Sefton finally won outright at the NCAA championships, clearing 14 ft ​8 78 in (4.49 m) for a meeting record and beating both Varoff and Meadows.[7] It was only in 1951 that Don Laz of Illinois broke that record.[7][20] Sefton also won the 1937 national title with a leap of 14 ft ​7 58 in (4.46 m), another meeting record; Dutch Warmerdam, Meadows and Varoff all cleared the same height but missed out on countback.[9][21]


  1. ^ "Olympics Beckon High School Stars". The Milwaukee Journal. June 27, 1932. Retrieved March 27, 2014.
  2. ^ "Polytechnic Student Yearbook". 1932. p. 126. Retrieved March 27, 2014.
  3. ^ "Previous CIF Champions" (pdf). California Interscholastic Federation; DyeStat. p. 14.
  4. ^ Dumas, Gerard. "14-FOOT ERA (4.26,7m)". Pole Vault Canada. Retrieved March 27, 2014.
  5. ^ Kirksey, George (June 30, 1934). "Far Westerners Score 24 Points; Big Meet Today". Nevada State Journal. Retrieved March 27, 2014.
  6. ^ "Earle Meadows Bio, Stats and Results". Sports Reference LLC. Archived from the original on April 17, 2020. Retrieved March 27, 2014.
  7. ^ a b c d Hill, E. Garry. "All-Time NCAA Men's Results/POLE VAULT" (pdf). Track & Field News.[permanent dead link]
  8. ^ "Three New Marks for N.C.4.A. Meet". Lawrence Journal-World. June 24, 1935. Retrieved March 27, 2014.
  9. ^ a b c Mallon, Bill; Buchanan, Ian; Track & Field News. "A History Of The Results Of The National Track & Field Championships Of The USA From 1876 Through 2011". Track & Field News. Archived from the original on April 7, 2014. Retrieved March 25, 2014.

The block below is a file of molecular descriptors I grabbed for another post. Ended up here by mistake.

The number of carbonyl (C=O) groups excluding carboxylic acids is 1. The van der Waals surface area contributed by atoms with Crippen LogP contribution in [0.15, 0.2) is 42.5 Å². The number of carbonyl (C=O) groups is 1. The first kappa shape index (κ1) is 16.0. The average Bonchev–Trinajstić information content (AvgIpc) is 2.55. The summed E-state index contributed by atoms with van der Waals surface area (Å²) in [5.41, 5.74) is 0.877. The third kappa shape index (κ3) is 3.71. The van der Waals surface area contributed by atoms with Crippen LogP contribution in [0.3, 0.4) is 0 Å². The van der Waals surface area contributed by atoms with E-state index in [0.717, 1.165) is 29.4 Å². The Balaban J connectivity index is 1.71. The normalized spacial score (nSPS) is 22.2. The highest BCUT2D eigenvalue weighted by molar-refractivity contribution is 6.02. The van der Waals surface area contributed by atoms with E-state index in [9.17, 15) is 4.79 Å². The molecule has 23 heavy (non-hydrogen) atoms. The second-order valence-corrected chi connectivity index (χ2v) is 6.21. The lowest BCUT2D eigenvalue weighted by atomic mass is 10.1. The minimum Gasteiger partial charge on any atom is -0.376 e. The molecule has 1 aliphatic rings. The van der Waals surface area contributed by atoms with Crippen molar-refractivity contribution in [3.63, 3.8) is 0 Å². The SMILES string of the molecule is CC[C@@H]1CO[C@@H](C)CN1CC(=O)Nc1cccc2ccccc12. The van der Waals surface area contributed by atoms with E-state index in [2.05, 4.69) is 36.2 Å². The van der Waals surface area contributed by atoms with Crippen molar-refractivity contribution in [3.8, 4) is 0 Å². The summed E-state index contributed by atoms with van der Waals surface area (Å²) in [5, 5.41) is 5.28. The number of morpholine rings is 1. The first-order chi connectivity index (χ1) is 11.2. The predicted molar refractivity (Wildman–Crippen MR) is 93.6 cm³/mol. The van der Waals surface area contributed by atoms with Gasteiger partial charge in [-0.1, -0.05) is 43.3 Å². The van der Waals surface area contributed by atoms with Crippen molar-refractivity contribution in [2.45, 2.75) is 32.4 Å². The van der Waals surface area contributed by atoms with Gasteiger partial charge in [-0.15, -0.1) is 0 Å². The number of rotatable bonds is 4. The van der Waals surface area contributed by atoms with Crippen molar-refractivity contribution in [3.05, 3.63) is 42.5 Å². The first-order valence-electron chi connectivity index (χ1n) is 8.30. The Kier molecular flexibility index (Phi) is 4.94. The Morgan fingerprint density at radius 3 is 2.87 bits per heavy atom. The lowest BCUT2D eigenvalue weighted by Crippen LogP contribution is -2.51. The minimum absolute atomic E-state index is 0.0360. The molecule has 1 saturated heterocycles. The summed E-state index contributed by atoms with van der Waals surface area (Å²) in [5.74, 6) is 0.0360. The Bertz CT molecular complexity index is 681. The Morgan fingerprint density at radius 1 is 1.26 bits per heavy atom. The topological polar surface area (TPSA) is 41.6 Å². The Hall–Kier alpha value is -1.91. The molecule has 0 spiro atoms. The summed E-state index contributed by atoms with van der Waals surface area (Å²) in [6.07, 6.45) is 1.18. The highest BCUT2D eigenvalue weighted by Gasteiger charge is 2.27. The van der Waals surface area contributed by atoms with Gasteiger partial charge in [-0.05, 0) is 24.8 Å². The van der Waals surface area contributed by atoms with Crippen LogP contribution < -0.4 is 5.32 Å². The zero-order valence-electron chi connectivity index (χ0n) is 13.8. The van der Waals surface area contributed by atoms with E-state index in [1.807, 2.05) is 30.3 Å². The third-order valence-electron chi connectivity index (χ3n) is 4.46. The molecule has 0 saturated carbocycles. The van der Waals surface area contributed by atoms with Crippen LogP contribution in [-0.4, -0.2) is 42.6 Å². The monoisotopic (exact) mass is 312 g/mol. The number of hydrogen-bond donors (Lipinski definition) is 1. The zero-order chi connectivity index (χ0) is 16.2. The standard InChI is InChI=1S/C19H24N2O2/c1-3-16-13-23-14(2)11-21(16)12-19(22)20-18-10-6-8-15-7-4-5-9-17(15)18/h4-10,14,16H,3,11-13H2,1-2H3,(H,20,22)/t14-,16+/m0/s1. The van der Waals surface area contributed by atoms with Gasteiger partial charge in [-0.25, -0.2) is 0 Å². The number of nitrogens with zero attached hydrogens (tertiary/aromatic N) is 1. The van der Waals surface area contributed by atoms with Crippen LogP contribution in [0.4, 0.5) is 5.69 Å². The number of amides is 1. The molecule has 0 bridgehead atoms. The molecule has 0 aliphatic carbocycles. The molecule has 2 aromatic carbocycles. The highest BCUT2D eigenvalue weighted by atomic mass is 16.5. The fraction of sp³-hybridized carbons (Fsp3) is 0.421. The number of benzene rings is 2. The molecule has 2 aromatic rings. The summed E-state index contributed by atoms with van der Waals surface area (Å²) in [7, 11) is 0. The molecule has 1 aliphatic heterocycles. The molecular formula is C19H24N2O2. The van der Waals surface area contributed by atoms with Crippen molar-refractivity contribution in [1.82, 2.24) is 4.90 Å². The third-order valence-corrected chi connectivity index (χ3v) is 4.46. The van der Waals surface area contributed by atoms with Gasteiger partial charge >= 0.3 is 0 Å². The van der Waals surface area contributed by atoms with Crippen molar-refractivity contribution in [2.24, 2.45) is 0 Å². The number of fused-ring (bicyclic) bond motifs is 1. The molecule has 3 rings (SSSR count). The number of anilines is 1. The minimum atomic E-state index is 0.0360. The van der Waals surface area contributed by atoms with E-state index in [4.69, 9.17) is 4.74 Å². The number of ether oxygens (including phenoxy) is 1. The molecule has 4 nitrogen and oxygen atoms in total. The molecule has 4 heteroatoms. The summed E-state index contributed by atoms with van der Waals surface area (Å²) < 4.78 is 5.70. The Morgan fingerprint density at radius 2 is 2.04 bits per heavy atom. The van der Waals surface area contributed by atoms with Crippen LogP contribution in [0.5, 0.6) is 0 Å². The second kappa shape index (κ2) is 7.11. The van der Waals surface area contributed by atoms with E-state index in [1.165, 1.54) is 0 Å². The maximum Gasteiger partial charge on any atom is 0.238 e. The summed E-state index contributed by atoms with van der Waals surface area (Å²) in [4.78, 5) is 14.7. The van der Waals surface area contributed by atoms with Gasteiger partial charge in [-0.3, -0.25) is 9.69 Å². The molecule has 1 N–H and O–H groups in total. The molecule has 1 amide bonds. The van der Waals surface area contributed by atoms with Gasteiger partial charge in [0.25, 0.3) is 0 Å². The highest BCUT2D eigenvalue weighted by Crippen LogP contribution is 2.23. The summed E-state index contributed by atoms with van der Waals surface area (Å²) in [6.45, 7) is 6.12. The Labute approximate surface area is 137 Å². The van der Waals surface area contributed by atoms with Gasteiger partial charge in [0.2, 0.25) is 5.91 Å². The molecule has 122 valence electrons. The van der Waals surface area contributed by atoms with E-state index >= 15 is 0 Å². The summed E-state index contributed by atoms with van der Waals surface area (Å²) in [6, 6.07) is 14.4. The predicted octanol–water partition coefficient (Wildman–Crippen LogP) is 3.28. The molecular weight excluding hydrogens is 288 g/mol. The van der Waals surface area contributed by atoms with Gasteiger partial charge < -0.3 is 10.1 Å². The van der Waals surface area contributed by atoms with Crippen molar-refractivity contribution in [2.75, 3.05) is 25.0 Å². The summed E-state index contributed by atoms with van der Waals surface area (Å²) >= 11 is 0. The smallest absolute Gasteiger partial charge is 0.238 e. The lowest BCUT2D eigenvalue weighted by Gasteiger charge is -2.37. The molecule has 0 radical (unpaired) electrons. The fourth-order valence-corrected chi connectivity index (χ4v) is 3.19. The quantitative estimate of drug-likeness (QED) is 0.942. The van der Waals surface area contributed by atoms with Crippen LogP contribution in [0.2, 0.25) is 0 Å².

10. ^ "Trojan Star to Appear in Meet Here". The Milwaukee Journal. June 24, 1936. Retrieved March 27, 2014.
  11. ^ a b Hymans, Richard. "The History of the United States Olympic Trials – Track & Field". USA Track & Field; Track & Field News. Archived from the original (PDF) on May 24, 2013. Retrieved March 27, 2014.
  12. ^ "SEFTON QUALIFIES IN POLE VAULT". The Telegraph. August 5, 1936. Retrieved March 27, 2014.
  13. ^ "Athletics at the 1936 Berlin Summer Games: Men's Pole Vault". Sports Reference LLC. Archived from the original on April 17, 2020. Retrieved March 27, 2014.
  14. ^ a b "Meadows Breaks Vault Record". The Milwaukee Journal. August 5, 1936.
  15. ^ "Sefton Sets Vault Mark". The Pittsburgh Press. April 11, 1937. Retrieved March 27, 2014.
  16. ^ "Meadows, Sefton Vault 14 Feet 8½". The Day. May 10, 1937. Retrieved March 27, 2014.
  17. ^ a b c "California Duo Sets Unofficial Record In Meet". St. Petersburg Times. May 30, 1937. Retrieved March 27, 2014.
  18. ^ "Bill Sefton Bio, Stats and Results". Sports Reference LLC. Archived from the original on April 18, 2020. Retrieved March 27, 2014.
  19. ^ Butler, Mark; IAAF Media & Public Relations Department, IAAF Statistics Handbook Daegu 2011, International Association of Athletics Federations
  20. ^ "Two Records Set, Trojans Win at NCAA". The Miami News. June 16, 1951. Retrieved March 27, 2014.
  21. ^ Weekes, William (July 4, 1937). "TOLMICH AND CUNNINGHAM STAR IN AAU MEET AT MILWAUKEE". Big Spring Daily Herald. Retrieved March 27, 2014.

External links[edit]

Preceded by
United States George Varoff
Men's Pole Vault World Record Holder
April 10, 1937 – April 13, 1940
Succeeded by
United States Cornelius Warmerdam